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Part 11 of our series on Best Practices

Much like the practice of medicine, cyber security in Canada, and around the world, is an evolving discipline. For this reason, there is no single "correct" approach that will safeguard your healthcare clinic from all threats. But there is much that you can do.

The Canadian Federal government has just announced a certification program based on an extremely helpful set of standards designed specifically to help protect small and medium businesses from a majority of threats. Businesses such as your medical clinic.

And best of all, it can be achieved with a modest amount of effort. Intrigued? Read on.

There was a time last year when people were asking whether Ransomware is really as much of a problem as it was a few years ago.

No longer.

This update shares what has been happening that has been giving cyber experts concern recently, together with some important steps that you can take to reduce the chances of your clinic from becoming a victim.

Part 10 of our series on Best Practices

Everyone knows that the more complicated and unique a password is, the harder it is for hackers to discover it.

But passwords must also be unique. Otherwise, one account that becomes compromised can cascade into a nightmare of a long list of compromised accounts. Including, perhaps some very important ones. Your clinic network or EMR, perhaps. Or your banking records.

So, how can you create complex passwords, are truly unique, and yet are easy to use? Here are two methods that can help

No, not really.

But this is a rather personal case study, because I received multiple email messages designed to look as if I had been. And all of them were criminal extortion attempts.

  • How do you know whether someone has hacked your account if you receive email messages like the ones I did?
  • Four steps your clinic can take to survive a similar attacks.

Part 9 of our series on Best Practices

Hidden in your clinic's network wiring closet, or perhaps on a shelf, is a critical component needed to safeguard your clinic's data. Your wireless router.

Here are eight steps that needs to be done in order to help ensure you are using the right equipment, and it is configured properly.


Today is International Privacy Day. And with this in mind, together with events taking place across the province over the coming week as part of "BC Aware", a major IT security awareness conference, here are some helpful materials, courtesy of Doctors of BC, that your medical clinic can use right now.

Part 8 of our series on Best Practices

  • What are the implications for private medical clinics in British Columbia?
  • If I know that my clinic only has to be compliant with PIPA, do I need to report a breach?

It has been a busy year since our last series of journal posts on clinic security. Thanks to work we have been doing with our healthcare clients in BC, we would like to update you on new developments and emerging best practice standards.

The emergence of ransomware as a worldwide issue reached its height in 2017, but it does not mean it has gone away. Worldwide ransomware attacks can be devastating. Could my clinic be affected? When I hear news of a massive attack underway, what can I do to protect myself?

  • Here is a presentation we gave while an attack was actually underway. What we presented during the meeting are practical, low-cost steps that can help mitigate the risks of becoming a victim.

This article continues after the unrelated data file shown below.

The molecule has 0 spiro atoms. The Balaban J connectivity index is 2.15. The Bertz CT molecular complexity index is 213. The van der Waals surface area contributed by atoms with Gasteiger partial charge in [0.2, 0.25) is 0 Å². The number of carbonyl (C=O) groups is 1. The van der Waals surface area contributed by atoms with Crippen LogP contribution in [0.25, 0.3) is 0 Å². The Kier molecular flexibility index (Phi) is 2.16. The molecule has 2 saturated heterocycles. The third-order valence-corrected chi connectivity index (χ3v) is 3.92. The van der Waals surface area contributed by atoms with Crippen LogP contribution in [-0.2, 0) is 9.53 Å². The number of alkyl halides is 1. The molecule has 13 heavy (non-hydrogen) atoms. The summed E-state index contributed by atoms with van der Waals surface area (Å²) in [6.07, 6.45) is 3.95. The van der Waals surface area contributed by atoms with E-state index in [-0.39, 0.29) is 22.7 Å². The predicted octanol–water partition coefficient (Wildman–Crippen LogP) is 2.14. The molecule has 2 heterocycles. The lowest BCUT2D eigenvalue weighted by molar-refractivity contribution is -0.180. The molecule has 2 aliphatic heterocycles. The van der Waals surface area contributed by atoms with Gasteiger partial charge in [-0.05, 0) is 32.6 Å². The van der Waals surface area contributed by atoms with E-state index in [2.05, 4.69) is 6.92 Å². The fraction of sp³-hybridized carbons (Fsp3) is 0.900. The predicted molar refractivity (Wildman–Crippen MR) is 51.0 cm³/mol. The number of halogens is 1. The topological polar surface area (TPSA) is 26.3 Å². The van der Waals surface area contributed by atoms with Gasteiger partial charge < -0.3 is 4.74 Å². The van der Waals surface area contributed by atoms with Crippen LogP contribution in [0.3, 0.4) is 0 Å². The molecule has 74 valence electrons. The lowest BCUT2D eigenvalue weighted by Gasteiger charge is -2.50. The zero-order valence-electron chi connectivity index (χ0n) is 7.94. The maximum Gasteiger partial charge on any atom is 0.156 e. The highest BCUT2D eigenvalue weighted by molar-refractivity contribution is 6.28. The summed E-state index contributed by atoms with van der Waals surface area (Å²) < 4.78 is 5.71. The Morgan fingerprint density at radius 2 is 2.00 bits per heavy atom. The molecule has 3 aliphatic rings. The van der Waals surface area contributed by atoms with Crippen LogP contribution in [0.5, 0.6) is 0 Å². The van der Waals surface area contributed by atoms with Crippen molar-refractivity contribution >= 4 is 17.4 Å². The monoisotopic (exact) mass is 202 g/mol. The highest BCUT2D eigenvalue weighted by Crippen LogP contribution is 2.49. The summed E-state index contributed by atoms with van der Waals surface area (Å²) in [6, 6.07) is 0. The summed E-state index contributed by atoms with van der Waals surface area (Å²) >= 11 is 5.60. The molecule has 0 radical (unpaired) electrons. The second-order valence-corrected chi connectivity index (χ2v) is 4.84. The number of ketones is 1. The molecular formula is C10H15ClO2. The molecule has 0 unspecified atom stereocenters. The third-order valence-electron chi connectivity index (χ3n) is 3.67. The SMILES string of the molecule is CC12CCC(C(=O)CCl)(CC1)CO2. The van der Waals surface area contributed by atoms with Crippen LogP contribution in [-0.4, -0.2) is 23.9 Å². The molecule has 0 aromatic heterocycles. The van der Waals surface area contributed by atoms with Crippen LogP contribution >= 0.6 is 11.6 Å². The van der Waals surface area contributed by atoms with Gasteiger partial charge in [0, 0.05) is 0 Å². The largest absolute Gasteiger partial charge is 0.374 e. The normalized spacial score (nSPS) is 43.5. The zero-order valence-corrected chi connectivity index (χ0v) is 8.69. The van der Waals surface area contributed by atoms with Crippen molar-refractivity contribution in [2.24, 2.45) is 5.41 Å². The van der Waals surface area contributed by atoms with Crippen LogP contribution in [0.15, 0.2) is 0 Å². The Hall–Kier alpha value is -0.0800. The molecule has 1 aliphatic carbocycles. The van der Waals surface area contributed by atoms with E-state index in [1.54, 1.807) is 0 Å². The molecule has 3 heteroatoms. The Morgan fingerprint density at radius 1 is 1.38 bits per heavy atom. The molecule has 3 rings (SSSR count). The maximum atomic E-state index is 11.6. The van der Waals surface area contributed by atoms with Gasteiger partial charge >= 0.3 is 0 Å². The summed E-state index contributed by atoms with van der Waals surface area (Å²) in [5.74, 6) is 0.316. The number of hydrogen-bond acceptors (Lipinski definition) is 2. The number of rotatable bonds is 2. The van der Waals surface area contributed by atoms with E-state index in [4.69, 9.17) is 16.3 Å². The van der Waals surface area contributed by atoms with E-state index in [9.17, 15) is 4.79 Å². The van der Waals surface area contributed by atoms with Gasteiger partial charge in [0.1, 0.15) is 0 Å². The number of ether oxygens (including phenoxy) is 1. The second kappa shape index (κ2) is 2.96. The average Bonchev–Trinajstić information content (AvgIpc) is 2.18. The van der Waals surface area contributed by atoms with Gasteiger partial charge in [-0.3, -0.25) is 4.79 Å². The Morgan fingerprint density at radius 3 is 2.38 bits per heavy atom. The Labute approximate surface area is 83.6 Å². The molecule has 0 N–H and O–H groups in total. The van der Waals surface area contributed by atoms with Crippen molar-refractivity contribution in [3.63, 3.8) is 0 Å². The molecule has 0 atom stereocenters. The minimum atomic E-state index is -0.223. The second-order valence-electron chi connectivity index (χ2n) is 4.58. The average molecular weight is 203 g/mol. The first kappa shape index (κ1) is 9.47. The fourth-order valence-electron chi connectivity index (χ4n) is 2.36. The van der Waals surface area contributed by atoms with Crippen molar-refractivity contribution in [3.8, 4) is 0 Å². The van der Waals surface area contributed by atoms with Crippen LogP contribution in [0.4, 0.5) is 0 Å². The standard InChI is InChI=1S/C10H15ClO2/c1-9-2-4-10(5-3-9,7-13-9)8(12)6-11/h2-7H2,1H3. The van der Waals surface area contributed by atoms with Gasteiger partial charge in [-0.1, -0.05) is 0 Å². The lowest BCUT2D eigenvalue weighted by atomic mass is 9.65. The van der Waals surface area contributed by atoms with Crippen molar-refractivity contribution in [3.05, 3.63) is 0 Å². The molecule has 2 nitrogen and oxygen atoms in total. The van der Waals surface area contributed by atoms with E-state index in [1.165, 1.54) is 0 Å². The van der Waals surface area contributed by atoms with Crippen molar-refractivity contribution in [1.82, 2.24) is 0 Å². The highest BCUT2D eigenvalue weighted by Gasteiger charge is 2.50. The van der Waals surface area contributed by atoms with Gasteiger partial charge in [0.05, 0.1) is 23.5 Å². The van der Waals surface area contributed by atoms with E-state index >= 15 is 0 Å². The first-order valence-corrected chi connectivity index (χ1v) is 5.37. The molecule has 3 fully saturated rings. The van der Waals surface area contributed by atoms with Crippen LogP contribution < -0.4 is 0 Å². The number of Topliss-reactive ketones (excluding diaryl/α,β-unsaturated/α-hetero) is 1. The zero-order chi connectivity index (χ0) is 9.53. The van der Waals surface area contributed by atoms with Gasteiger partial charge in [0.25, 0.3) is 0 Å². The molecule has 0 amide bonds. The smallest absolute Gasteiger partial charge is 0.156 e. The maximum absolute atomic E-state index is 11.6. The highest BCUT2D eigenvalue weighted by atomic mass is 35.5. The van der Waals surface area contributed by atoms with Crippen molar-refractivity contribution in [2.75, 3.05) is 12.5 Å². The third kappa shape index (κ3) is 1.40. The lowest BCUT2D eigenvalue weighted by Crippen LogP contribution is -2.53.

• How important is cyber-security to patient safety?
  • Lessons learned from a report in the British Medical Journal concerning the WannaCry ransomware attack on the British National Health Service.

Part 7 of our series on Best Practices

  • No "pwn" intended. How do I know whether someone has hacked a site where I have an on-line account?

The Doctors Technology Office sounded the alarm that ransomware "is spreading like the plague. Healthcare organizations must know that they ARE a target and will be attacked.". This post covers:

  • key information about the evolving and increasingly sophisticated nature of ransomware
  • what your clinic can do to decrease the chances of being attacked, and help recover from it, should this occur.

How can I protect access to my confidential accounts?

  • Lessons learned from the PharmaNet Breach.

Part 6 of our series on Best Practices

  • Four critical steps you can take to respond effectively to a clinic data breach.

Part 5 of our series on Best Practices

  • 10 ways to protect your clinic

Part 4 of our series on Best Practices

  • How your clinic can quickly assess privacy and security risks
    • Privacy and Security Checklist
    • OIPC Security Self-Assessment Tool

Part 3 of our series on Best Practices

  • 12 recommendations that arose from an audit of a medical clinic by the BC Office of the Information and Privacy Commissioner (OIPC).

Part 2 of our series on Best Practices

  • Put someone in charge.
  • Once you have done that, here are 10 practical steps to help clinicians comply with privacy legislation.

Part 1 of our series on Best Practices

We are complicated creatures of habit. We tend to do things, more or less, because that’s the way we have always done them. Your patient’s confidential information may be put at risk simply because staff may not be aware of what they must do.

A new report published by Tenable, a worldwide network security firm, assessed the state of cyber readiness to withstand an attack. Reported results from Canadian health care institutions is not good.

We are excited to launch our new website today, in the midst of announcing a comprehensive new range of privacy and data security services specifically designed to support the health care community in western Canada.